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Maximize Your Drumming With These 5 Goals

To become a great drummer requires specific goals that will maximize your playing. Most importantly, these goals need to target specific elements in drumming that will improve your skills in both the short and long term.

In many ways, drumming objectives are similar to workout goals. Like exercising, it requires daily workouts (practice) to get better. By having a drum workout each day you will improve over time. In addition, I recommend attaching your practice time to a habit that you do each day. For example, you could drum before you eat dinner, practice right after you exercise, practice after brushing your teeth, or some other activity you do regularly. In any case, having a specified time that your practice each day (like going to the gym) will help you be consistent and improve.


To maximize your drumming, here are 5 drumming goals that I recommend. By doing these things each day, you will get better, stronger, faster, and improve your skill as a musician.


Now matter your skill level, every drummer can get faster. Taking a little time every day to develop strong and fast chops will have massive benefits in your playing. I recommend using rudiments as the foundation to build chops. More specifically, I suggest focusing on what I call The Big Three, which are single, double, and triple strokes. Plus, I recommend using other rudiments, such as paradiddles, rolls, and so on, which are just variations of The Big Three.


To get faster, I recommend using Sprints and Longs. These exercises are similar to running. If you want to get faster as a runner, you have to develop your sprints (builds muscle and technique) and long run (endurance and lung capacity). Drumming is the same. Here is how you work on each.



Play the rudiment is short spurts. For example, a single stroke might be RLRL (single stroke 4). Start slow, then increase your speed. Spend a few minutes on this each day and you will improve. In addition, be sure to keep it even.



Find the maximum speed that you can play the rudiment without it sound bad. Then, back of the speed a little. Using a timer (stopwatch on your phone works), play the rudiment consistently for 15, 30, and 60 seconds. Rest, then do it again (3 or 4 times) each day. 



One of the best ways to stay fresh as a drummer is to learn and master a new groove. Even if you play in one particular style (rock, pop, jazz, punk, etc.), I suggest learning a new groove in a style you do not usually play. More importantly, try and master the style. This goes beyond just learning the basics of the groove. Instead, listen to other drummers play in the style and analyze the drumming and music.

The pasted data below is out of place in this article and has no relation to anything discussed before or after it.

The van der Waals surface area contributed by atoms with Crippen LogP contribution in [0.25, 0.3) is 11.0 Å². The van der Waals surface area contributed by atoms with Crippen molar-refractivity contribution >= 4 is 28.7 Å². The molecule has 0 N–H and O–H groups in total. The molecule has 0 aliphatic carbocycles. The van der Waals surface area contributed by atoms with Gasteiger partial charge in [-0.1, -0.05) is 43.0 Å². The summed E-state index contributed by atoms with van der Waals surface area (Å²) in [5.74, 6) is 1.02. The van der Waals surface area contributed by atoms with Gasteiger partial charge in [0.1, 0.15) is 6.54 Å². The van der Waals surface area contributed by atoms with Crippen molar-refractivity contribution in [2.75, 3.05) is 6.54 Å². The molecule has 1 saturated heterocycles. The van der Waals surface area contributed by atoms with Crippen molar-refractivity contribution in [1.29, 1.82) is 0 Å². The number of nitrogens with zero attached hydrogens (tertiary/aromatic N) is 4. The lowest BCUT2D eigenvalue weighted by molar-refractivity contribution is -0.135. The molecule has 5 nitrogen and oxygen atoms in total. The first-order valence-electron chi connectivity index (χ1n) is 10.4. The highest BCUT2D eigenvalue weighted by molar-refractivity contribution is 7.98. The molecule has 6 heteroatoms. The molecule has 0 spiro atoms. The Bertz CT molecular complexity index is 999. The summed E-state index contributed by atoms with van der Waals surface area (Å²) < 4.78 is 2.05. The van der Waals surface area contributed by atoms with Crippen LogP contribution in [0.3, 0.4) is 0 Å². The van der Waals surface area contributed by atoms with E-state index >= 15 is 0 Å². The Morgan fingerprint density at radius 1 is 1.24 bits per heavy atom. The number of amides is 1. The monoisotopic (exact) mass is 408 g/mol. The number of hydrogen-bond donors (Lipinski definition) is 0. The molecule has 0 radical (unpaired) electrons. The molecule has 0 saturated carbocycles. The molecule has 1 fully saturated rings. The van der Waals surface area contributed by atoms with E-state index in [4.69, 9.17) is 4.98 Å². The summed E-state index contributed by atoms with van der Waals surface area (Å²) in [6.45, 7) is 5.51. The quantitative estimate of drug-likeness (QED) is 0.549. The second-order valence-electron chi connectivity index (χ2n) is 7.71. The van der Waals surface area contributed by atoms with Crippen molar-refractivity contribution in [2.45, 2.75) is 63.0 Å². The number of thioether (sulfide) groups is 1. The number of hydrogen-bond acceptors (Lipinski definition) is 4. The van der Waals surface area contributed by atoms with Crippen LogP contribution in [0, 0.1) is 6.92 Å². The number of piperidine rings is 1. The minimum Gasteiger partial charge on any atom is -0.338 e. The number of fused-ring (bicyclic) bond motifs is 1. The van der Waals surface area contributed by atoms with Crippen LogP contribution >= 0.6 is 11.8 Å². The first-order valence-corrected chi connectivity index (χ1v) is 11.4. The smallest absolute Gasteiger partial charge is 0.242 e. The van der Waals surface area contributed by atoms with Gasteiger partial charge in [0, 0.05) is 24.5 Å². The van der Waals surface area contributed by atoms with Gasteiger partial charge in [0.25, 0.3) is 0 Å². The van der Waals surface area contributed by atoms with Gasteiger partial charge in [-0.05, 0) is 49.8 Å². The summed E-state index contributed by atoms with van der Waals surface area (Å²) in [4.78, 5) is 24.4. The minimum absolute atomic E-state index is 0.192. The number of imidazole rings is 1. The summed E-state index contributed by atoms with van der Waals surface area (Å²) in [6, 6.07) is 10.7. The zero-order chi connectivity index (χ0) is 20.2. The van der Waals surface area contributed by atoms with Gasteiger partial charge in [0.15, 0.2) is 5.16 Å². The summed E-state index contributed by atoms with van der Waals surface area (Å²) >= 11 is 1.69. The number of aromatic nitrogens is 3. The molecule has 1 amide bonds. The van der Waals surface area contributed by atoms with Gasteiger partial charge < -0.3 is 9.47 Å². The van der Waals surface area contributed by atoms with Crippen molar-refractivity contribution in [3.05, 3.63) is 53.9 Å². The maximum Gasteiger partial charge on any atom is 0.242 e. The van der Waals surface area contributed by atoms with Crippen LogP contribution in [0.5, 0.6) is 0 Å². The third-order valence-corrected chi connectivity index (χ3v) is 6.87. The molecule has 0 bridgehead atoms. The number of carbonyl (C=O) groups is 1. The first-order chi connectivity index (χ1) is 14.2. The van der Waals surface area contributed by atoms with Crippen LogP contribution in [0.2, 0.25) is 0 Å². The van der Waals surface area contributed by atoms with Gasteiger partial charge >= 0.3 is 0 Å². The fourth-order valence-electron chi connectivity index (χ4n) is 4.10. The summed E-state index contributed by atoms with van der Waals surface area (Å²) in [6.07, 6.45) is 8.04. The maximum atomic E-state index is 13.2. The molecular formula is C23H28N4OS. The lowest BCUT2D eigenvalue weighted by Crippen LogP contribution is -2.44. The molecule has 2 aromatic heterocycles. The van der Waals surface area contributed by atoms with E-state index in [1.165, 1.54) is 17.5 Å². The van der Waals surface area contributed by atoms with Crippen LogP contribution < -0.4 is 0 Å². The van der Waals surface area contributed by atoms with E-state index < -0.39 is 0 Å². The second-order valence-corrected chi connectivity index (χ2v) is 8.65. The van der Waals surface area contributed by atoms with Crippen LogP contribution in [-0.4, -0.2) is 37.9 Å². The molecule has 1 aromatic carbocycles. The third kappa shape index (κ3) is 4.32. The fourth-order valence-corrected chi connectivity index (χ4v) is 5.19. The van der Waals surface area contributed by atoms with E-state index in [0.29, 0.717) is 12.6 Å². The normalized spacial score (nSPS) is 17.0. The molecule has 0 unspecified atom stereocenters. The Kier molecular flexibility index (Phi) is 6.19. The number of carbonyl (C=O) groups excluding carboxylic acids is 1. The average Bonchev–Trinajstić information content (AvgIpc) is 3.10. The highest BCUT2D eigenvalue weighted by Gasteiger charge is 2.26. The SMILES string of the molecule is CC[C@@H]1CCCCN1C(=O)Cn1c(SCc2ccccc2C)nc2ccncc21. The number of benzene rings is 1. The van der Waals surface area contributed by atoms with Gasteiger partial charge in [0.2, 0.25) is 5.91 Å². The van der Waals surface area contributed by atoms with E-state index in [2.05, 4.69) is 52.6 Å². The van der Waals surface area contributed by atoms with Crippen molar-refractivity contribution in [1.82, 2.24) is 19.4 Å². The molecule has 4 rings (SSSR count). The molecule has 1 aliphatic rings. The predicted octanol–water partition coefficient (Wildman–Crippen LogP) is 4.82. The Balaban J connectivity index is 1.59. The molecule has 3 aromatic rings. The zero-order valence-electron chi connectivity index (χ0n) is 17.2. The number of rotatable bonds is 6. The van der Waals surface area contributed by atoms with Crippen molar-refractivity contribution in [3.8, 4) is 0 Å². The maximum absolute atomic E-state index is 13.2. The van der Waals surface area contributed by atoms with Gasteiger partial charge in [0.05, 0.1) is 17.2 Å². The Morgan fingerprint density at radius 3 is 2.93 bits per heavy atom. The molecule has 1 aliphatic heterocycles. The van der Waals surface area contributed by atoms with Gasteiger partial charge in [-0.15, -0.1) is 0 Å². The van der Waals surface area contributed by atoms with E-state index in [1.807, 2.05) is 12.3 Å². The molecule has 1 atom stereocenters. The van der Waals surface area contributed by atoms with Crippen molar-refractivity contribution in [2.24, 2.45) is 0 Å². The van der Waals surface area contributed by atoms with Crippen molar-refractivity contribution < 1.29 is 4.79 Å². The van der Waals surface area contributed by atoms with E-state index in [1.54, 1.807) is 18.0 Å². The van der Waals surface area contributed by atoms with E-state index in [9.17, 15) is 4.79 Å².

This will greatly add to your skill as a drummer and challenge you, as each style requires nuance, stylistic elements, and different ways (touch) of approaching the drums. A great place to find a variety of grooves is my book Tactical Drumming: Groove Survival Guide, which can be found here: 



As drummers, it is easy to just focus on groove, but adding dynamics to your playing can really change your overall sound. So, another goal should be to be a more dynamic drummer. This means to add greater variation in volume, articulations, and nuance in touch to your drumming.


To do this, start by taking your go to (favorite) drum fill. Then, crescendo the drum fill: Start it really softly and get louder. Now, decrescendo the drum fill: Start loud, then get quieter. Last, experiment with dynamics in this fill. In addition, you can add a variety of changes in your articulations and touch (light and heavy), which will add range to your playing. See video above for examples of this.



Nothing gets your brain working more that drum set independence, which means to play multiple rhythms simultaneously. Another drumming goal is to improve your drum set independence by working on exercises that improve this skill.


One way to develop independence between the hands and feet it is you use a steady pattern with the feet, such as keeping the hi-hat on 2 & 4, on every beat, on up beats, or some other combination. Then, playing rudiments or rhythmic variations over the top of it. Here is a video of this concept using an old army cadence.




The last goal is to try something totally new. For this goal, I recommend doing something that really challenges you as a musician. Some examples might be playing in a new group, learning a new instrument to understand how it fits with the drums, working on a recording project writing music, transcribing a drum parts, learning to read music notation, or any other thing you can think of.


Most importantly, only choose one new thing to focus on, as too many things will make it difficult to achieve. Instead, really focus on the on new thing so that you can do it really well.



The best time to start these goals is now. So, get to it. Start getting faster, learning a new groove, being more dynamic, developing your independence, and tackling something new. If you do these things each and everyday you will see your skill as a drummer improve significantly.


For more drum grooves, check out Tactical Drumming: Groove Survival Guide, which will show you a number of shuffle variations and other grooves. This can be found at or on Amazon at

By John Owens, Ph.D (Author, Drummer Educator). For John's bio go to


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